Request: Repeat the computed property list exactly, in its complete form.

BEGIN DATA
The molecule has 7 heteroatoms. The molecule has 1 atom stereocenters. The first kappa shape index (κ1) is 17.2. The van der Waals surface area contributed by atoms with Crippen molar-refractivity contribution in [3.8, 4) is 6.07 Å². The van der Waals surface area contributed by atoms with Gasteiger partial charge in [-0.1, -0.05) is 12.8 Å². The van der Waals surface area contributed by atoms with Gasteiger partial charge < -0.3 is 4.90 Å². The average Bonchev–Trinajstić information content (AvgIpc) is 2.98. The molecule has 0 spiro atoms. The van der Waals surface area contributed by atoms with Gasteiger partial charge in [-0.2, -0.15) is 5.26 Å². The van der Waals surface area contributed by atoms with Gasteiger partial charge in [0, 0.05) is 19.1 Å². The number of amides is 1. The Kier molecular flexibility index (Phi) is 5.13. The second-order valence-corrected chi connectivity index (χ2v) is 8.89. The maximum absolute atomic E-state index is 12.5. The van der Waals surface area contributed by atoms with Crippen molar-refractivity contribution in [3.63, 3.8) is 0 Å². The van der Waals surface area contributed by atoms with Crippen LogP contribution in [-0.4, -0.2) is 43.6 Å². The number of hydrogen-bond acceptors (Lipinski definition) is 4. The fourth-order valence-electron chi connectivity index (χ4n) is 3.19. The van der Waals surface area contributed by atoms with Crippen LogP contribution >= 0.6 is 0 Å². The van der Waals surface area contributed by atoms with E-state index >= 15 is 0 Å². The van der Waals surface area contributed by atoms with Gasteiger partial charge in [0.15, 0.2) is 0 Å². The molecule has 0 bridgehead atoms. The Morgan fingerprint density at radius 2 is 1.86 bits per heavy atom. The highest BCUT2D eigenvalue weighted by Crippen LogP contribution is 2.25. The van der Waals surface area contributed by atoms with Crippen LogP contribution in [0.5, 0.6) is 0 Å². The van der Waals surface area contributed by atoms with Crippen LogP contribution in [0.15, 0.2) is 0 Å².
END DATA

The molecule has 7 heteroatoms. The molecule has 1 atom stereocenters. The first kappa shape index (κ1) is 17.2. The van der Waals surface area contributed by atoms with Crippen molar-refractivity contribution in [3.8, 4) is 6.07 Å². The van der Waals surface area contributed by atoms with Gasteiger partial charge in [-0.1, -0.05) is 12.8 Å². The van der Waals surface area contributed by atoms with Gasteiger partial charge < -0.3 is 4.90 Å². The average Bonchev–Trinajstić information content (AvgIpc) is 2.98. The molecule has 0 spiro atoms. The van der Waals surface area contributed by atoms with Gasteiger partial charge in [-0.2, -0.15) is 5.26 Å². The van der Waals surface area contributed by atoms with Gasteiger partial charge in [0, 0.05) is 19.1 Å². The number of amides is 1. The Kier molecular flexibility index (Phi) is 5.13. The second-order valence-corrected chi connectivity index (χ2v) is 8.89. The maximum absolute atomic E-state index is 12.5. The van der Waals surface area contributed by atoms with Crippen molar-refractivity contribution in [3.63, 3.8) is 0 Å². The van der Waals surface area contributed by atoms with Crippen LogP contribution in [-0.4, -0.2) is 43.6 Å². The number of hydrogen-bond acceptors (Lipinski definition) is 4. The fourth-order valence-electron chi connectivity index (χ4n) is 3.19. The van der Waals surface area contributed by atoms with Crippen LogP contribution >= 0.6 is 0 Å². The van der Waals surface area contributed by atoms with E-state index >= 15 is 0 Å². The van der Waals surface area contributed by atoms with Gasteiger partial charge in [0.15, 0.2) is 0 Å². The molecule has 0 bridgehead atoms. The Morgan fingerprint density at radius 2 is 1.86 bits per heavy atom. The highest BCUT2D eigenvalue weighted by Crippen LogP contribution is 2.25. The van der Waals surface area contributed by atoms with Crippen LogP contribution in [0.5, 0.6) is 0 Å². The van der Waals surface area contributed by atoms with Crippen LogP contribution in [0.15, 0.2) is 0 Å².